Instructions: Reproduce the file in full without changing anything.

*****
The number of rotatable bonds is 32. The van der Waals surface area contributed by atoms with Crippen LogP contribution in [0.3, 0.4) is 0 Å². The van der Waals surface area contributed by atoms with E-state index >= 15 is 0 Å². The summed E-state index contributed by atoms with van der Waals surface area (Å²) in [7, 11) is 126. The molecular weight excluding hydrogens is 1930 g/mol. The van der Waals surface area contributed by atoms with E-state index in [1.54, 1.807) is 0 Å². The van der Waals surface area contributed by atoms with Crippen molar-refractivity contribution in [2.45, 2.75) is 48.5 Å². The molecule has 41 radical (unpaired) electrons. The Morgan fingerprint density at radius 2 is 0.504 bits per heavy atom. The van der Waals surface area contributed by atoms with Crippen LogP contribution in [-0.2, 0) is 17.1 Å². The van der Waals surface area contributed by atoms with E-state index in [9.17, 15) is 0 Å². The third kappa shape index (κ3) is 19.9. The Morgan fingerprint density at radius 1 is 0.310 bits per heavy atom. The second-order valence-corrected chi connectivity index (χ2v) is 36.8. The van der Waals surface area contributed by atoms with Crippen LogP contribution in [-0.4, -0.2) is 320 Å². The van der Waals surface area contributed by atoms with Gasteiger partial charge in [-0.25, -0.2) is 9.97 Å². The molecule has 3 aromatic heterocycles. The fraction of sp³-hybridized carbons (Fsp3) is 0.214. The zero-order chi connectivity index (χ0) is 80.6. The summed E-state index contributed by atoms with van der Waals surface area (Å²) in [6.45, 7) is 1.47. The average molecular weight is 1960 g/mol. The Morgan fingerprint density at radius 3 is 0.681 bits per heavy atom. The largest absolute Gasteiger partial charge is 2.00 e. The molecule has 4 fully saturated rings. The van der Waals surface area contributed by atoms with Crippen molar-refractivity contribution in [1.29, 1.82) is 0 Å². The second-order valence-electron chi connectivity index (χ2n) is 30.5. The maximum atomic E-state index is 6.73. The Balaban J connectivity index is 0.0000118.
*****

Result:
The number of rotatable bonds is 32. The van der Waals surface area contributed by atoms with Crippen LogP contribution in [0.3, 0.4) is 0 Å². The van der Waals surface area contributed by atoms with E-state index >= 15 is 0 Å². The summed E-state index contributed by atoms with van der Waals surface area (Å²) in [7, 11) is 126. The molecular weight excluding hydrogens is 1930 g/mol. The van der Waals surface area contributed by atoms with E-state index in [1.54, 1.807) is 0 Å². The van der Waals surface area contributed by atoms with Crippen molar-refractivity contribution in [2.45, 2.75) is 48.5 Å². The molecule has 41 radical (unpaired) electrons. The Morgan fingerprint density at radius 2 is 0.504 bits per heavy atom. The van der Waals surface area contributed by atoms with Crippen LogP contribution in [-0.2, 0) is 17.1 Å². The van der Waals surface area contributed by atoms with E-state index in [9.17, 15) is 0 Å². The third kappa shape index (κ3) is 19.9. The Morgan fingerprint density at radius 1 is 0.310 bits per heavy atom. The second-order valence-corrected chi connectivity index (χ2v) is 36.8. The van der Waals surface area contributed by atoms with Crippen LogP contribution in [-0.4, -0.2) is 320 Å². The van der Waals surface area contributed by atoms with Gasteiger partial charge in [-0.25, -0.2) is 9.97 Å². The molecule has 3 aromatic heterocycles. The fraction of sp³-hybridized carbons (Fsp3) is 0.214. The zero-order chi connectivity index (χ0) is 80.6. The summed E-state index contributed by atoms with van der Waals surface area (Å²) in [6.45, 7) is 1.47. The average molecular weight is 1960 g/mol. The Morgan fingerprint density at radius 3 is 0.681 bits per heavy atom. The largest absolute Gasteiger partial charge is 2.00 e. The molecule has 4 fully saturated rings. The van der Waals surface area contributed by atoms with Crippen molar-refractivity contribution in [1.29, 1.82) is 0 Å². The second-order valence-electron chi connectivity index (χ2n) is 30.5. The maximum atomic E-state index is 6.73. The Balaban J connectivity index is 0.0000118.